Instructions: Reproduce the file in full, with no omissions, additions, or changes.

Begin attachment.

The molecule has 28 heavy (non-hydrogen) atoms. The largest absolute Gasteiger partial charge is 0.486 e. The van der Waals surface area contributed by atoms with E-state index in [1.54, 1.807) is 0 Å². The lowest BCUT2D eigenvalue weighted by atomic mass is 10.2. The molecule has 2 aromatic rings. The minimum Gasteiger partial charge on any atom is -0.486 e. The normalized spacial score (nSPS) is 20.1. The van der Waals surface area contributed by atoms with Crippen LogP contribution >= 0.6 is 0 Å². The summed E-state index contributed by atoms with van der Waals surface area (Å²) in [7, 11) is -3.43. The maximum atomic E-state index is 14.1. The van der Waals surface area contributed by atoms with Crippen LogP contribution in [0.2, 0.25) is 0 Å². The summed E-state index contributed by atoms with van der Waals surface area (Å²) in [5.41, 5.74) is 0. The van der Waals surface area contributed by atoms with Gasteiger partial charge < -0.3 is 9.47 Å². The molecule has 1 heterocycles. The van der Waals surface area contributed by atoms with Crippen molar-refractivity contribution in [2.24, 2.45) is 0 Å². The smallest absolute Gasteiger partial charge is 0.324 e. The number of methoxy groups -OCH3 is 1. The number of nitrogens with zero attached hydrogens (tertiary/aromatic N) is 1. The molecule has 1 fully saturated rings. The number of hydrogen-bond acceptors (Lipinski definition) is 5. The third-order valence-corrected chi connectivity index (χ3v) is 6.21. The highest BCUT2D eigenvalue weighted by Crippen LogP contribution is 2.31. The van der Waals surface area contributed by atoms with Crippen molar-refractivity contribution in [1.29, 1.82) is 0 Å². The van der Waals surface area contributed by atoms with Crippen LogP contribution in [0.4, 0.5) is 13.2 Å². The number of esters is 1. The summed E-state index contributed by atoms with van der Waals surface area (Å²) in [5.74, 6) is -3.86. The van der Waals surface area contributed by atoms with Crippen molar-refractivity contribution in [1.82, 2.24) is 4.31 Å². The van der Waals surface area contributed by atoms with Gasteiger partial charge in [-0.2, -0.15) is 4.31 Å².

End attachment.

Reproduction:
The molecule has 28 heavy (non-hydrogen) atoms. The largest absolute Gasteiger partial charge is 0.486 e. The van der Waals surface area contributed by atoms with E-state index in [1.54, 1.807) is 0 Å². The lowest BCUT2D eigenvalue weighted by atomic mass is 10.2. The molecule has 2 aromatic rings. The minimum Gasteiger partial charge on any atom is -0.486 e. The normalized spacial score (nSPS) is 20.1. The van der Waals surface area contributed by atoms with Crippen LogP contribution >= 0.6 is 0 Å². The summed E-state index contributed by atoms with van der Waals surface area (Å²) in [7, 11) is -3.43. The maximum atomic E-state index is 14.1. The van der Waals surface area contributed by atoms with Crippen LogP contribution in [0.2, 0.25) is 0 Å². The summed E-state index contributed by atoms with van der Waals surface area (Å²) in [5.41, 5.74) is 0. The van der Waals surface area contributed by atoms with Gasteiger partial charge < -0.3 is 9.47 Å². The molecule has 1 heterocycles. The van der Waals surface area contributed by atoms with Crippen molar-refractivity contribution in [2.24, 2.45) is 0 Å². The smallest absolute Gasteiger partial charge is 0.324 e. The number of methoxy groups -OCH3 is 1. The number of nitrogens with zero attached hydrogens (tertiary/aromatic N) is 1. The molecule has 1 fully saturated rings. The number of hydrogen-bond acceptors (Lipinski definition) is 5. The third-order valence-corrected chi connectivity index (χ3v) is 6.21. The highest BCUT2D eigenvalue weighted by Crippen LogP contribution is 2.31. The van der Waals surface area contributed by atoms with Crippen molar-refractivity contribution in [1.29, 1.82) is 0 Å². The van der Waals surface area contributed by atoms with Crippen LogP contribution in [0.4, 0.5) is 13.2 Å². The number of esters is 1. The summed E-state index contributed by atoms with van der Waals surface area (Å²) in [5.74, 6) is -3.86. The van der Waals surface area contributed by atoms with Crippen molar-refractivity contribution in [1.82, 2.24) is 4.31 Å². The van der Waals surface area contributed by atoms with Gasteiger partial charge in [-0.2, -0.15) is 4.31 Å².